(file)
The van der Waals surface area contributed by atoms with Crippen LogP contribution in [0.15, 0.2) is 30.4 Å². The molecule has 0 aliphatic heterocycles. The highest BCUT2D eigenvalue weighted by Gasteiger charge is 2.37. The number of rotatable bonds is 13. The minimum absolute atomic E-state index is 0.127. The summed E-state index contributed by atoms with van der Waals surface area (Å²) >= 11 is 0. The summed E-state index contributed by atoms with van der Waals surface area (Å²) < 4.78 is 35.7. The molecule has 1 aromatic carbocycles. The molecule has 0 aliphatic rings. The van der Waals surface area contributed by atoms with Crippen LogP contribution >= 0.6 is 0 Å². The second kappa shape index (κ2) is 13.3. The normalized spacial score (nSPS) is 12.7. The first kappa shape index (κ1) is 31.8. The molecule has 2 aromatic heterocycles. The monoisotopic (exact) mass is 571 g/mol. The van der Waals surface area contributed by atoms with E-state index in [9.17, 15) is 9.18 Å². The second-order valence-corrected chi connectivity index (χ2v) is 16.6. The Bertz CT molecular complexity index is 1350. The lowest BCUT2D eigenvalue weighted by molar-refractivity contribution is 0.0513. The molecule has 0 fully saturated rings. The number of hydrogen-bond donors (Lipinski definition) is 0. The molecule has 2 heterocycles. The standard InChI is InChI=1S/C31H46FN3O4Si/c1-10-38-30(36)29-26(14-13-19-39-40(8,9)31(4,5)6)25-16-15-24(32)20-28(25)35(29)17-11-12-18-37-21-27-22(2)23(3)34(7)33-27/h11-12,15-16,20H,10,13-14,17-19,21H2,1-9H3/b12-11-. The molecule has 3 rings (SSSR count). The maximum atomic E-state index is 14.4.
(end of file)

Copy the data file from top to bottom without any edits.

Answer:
The van der Waals surface area contributed by atoms with Crippen LogP contribution in [0.15, 0.2) is 30.4 Å². The molecule has 0 aliphatic heterocycles. The highest BCUT2D eigenvalue weighted by Gasteiger charge is 2.37. The number of rotatable bonds is 13. The minimum absolute atomic E-state index is 0.127. The summed E-state index contributed by atoms with van der Waals surface area (Å²) >= 11 is 0. The summed E-state index contributed by atoms with van der Waals surface area (Å²) < 4.78 is 35.7. The molecule has 1 aromatic carbocycles. The molecule has 0 aliphatic rings. The van der Waals surface area contributed by atoms with Crippen LogP contribution >= 0.6 is 0 Å². The second kappa shape index (κ2) is 13.3. The normalized spacial score (nSPS) is 12.7. The first kappa shape index (κ1) is 31.8. The molecule has 2 aromatic heterocycles. The monoisotopic (exact) mass is 571 g/mol. The van der Waals surface area contributed by atoms with E-state index in [9.17, 15) is 9.18 Å². The second-order valence-corrected chi connectivity index (χ2v) is 16.6. The Bertz CT molecular complexity index is 1350. The lowest BCUT2D eigenvalue weighted by molar-refractivity contribution is 0.0513. The molecule has 0 fully saturated rings. The number of hydrogen-bond donors (Lipinski definition) is 0. The molecule has 2 heterocycles. The standard InChI is InChI=1S/C31H46FN3O4Si/c1-10-38-30(36)29-26(14-13-19-39-40(8,9)31(4,5)6)25-16-15-24(32)20-28(25)35(29)17-11-12-18-37-21-27-22(2)23(3)34(7)33-27/h11-12,15-16,20H,10,13-14,17-19,21H2,1-9H3/b12-11-. The molecule has 3 rings (SSSR count). The maximum atomic E-state index is 14.4.